Mechanisms of SCARF1 in regulating SLE
In higher organisms, billions of new cells are produced in the body daily and the same number of cells die every day. The effective disposal of dead cells is essential to maintains health. However, if the system that removes dead cells becomes defective, this will lead to an excess of dead cells that are known to cause inflammation and potentially lead to autoimmune diseases, including lupus. Phagocytes, a group of immune cells, are responsible for the removal and disposal of dead cells. Dr. Ramirez-Ortiz previously discovered that phagocytes express a receptor molecule on their cell surface (SCARF1) that detects and removes dead cells. Dr. Ramirez-Ortiz also found that mice without SCARF1 develop lupus-like symptoms similar to what is seen in humans. This latter finding suggests that defective clearance of dead cells may happen when SCARF1 is “broken”. With this grant, Dr. Ramirez-Ortiz will compare SCARF1 on phagocytes from lupus patients and healthy people and look in the blood to see if lupus patients produce autoantibodies against SCARF1. Dr. Ramirez-Ortiz will also develop a mouse model that lacks SCARF1 specifically on phagocytes to test if mice without SCARF1 on these cells develop lupus-like disease.
What this study means for people with lupus
This study will provide new insight on a biological process that may lead to lupus development in humans. Understanding whether SCARF1 is needed to dispose of dead cells in the mouse model and whether this molecule is dysfunctional in lupus patients could lead to the development of new therapeutic approaches that would target defective dead cell removal and/or SCARF1 in patients with lupus.
Clearance of apoptotic cells is arguably the most essential process in the immune system. It is necessary for the homeostatic maintenance of healthy tissue and removal of infected or damaged cells. Professional phagocytes are responsible for removing dying cells; however, defects in the recognition or engulfment of apoptotic cells can lead to chronic inflammation and autoimmune disease. The accumulation of apoptotic cells in tissues has been associated with the autoimmune disease Systemic Lupus Erythematosus (SLE), and several phagocyte receptors responsible for apoptotic cell clearance have been identified. We recently discovered that the scavenger receptor, SCARF1, plays an important role in sensing, and the engulfment of, apoptotic cells. Dendritic cells use SCARF1 to capture apoptotic cells via C1q bound to exposed phosphatidylserine, a primary “eat me” signal that translocates from the inner to the outer leaflet of the cell membrane on dying cells. SCARF1 deficiency in mice leads to the accumulation of apoptotic cells in tissues and the spontaneous development of lupus-like autoimmune disease with the production of autoantibodies to chromatin, aberrant immune cell activation, dermatitis, and nephritis. However, the mechanisms necessary for SCARF1-mediated removal of apoptotic cells and prevention of spontaneous autoimmunity in vivo are not well-understood.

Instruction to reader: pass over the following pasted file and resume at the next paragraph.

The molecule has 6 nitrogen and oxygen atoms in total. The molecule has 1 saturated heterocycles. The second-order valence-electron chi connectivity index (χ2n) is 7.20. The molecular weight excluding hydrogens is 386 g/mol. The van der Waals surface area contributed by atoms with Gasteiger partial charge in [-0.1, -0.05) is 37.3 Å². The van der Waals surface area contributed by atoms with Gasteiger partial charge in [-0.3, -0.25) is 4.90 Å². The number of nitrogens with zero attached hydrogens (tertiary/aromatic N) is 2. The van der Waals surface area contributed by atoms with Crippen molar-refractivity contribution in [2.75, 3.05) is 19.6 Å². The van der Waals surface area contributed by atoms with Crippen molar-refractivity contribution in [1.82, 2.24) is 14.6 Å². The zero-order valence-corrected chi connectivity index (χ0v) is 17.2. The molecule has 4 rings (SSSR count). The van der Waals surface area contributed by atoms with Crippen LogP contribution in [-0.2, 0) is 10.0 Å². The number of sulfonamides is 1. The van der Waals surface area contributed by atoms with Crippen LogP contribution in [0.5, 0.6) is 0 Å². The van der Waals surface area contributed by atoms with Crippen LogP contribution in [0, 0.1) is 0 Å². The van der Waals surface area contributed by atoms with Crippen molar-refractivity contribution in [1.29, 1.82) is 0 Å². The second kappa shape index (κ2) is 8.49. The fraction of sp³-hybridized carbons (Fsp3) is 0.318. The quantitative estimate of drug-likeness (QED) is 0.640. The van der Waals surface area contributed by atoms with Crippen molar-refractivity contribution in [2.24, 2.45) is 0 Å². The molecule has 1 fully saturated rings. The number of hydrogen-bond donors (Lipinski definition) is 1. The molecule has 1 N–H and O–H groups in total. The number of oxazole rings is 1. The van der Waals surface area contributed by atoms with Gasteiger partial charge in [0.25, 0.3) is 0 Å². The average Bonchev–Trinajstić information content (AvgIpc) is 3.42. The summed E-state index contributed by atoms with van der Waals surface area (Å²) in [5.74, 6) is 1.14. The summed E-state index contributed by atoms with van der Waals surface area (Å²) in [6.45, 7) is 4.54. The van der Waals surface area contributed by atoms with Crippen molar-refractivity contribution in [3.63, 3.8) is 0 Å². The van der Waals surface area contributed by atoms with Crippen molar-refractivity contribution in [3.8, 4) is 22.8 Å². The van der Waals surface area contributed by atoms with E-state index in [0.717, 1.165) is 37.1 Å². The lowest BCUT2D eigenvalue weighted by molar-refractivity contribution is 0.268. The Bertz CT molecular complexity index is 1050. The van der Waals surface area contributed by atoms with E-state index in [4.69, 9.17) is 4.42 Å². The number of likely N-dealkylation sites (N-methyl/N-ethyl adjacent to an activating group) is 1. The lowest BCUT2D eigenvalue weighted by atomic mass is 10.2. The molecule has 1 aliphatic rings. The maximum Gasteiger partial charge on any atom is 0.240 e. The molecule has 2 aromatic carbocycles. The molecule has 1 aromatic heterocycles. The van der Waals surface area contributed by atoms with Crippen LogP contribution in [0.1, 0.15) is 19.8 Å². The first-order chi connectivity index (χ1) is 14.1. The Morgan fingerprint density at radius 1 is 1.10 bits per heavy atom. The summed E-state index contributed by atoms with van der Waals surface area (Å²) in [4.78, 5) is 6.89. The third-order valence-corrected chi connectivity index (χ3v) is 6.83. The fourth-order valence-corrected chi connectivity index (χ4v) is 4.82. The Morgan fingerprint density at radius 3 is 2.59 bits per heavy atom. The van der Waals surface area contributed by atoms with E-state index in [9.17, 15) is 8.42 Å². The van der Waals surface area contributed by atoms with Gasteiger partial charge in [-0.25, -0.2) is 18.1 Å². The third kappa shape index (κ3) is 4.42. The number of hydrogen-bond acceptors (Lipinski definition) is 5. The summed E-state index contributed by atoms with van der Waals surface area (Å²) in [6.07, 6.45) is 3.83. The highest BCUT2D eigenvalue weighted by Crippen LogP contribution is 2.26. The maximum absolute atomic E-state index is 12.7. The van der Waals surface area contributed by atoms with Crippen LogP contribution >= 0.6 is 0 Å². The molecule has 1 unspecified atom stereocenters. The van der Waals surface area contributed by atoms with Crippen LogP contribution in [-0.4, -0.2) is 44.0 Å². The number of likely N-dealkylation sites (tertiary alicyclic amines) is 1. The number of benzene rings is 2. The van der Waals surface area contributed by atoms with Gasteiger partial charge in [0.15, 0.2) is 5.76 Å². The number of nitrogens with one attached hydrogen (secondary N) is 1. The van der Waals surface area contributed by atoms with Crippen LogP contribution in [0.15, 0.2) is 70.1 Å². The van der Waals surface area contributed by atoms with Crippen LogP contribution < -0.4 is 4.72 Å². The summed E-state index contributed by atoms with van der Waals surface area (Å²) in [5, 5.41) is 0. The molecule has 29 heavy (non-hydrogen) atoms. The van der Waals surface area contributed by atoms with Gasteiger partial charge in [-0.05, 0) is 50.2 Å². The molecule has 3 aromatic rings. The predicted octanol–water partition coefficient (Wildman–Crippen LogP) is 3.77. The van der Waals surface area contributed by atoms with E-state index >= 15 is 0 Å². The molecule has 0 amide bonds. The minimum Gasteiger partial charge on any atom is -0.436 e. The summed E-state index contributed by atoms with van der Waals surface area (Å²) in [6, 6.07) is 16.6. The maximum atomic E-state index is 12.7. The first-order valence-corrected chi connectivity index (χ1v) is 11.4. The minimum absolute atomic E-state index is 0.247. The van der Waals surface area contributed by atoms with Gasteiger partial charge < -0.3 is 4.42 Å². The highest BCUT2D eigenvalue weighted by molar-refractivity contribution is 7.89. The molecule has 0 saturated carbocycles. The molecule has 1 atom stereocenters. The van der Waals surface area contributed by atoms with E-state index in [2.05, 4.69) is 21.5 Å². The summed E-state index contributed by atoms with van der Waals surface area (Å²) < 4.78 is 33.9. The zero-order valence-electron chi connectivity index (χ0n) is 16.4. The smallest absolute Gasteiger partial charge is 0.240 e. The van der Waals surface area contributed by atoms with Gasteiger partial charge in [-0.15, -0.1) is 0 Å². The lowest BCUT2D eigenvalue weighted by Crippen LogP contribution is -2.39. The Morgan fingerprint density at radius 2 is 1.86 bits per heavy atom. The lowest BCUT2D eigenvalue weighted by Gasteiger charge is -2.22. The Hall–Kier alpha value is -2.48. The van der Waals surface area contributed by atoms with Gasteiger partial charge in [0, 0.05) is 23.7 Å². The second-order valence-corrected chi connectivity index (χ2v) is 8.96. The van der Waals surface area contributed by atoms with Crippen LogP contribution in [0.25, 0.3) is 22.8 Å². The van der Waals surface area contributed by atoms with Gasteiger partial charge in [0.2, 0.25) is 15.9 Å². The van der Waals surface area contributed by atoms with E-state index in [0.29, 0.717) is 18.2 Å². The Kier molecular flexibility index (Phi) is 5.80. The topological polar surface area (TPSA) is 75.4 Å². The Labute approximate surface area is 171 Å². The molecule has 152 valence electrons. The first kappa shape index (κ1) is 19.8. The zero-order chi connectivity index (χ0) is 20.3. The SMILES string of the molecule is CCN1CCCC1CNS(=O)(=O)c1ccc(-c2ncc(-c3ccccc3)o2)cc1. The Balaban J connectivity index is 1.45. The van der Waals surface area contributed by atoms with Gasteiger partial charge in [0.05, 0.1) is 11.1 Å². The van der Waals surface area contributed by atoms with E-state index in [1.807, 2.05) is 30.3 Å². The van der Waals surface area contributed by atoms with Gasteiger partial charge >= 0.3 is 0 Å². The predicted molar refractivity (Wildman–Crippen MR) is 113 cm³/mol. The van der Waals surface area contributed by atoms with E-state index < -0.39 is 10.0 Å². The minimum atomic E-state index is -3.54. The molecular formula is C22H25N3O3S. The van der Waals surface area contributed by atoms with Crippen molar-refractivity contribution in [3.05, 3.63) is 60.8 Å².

Because apoptotic cell clearance is an essential process to maintain homeostasis, our long-term objective is to identify the mechanisms by which SCARF1 protects from autoimmunity. We hypothesize that SCARF1 expressed on professional phagocytes is vital for the capture and degradation of ACs, in a non-redundant manner, to maintain immune tolerance and prevent autoimmunity. To test our hypothesis, we propose the following aims: 1. To determine whether dysregulated SCARF1 expression in SLE patients is associated with defects in apoptotic cell recognition and disease severity; and 2. To determine the role of cell/tissue-specific SCARF1 deficiency in the spontaneous development of autoimmunity. We will investigate these aims using clinical samples, as well as a newly developed mouse model, which will provide further insight into the cell-specific efferocytosis in SLE. Understanding the mechanisms by which discrete cell populations use SCARF1 to engulf apoptotic cells and prevent inflammation should lay the foundation for the design of novel biological drugs for lupus and other autoimmune disorders.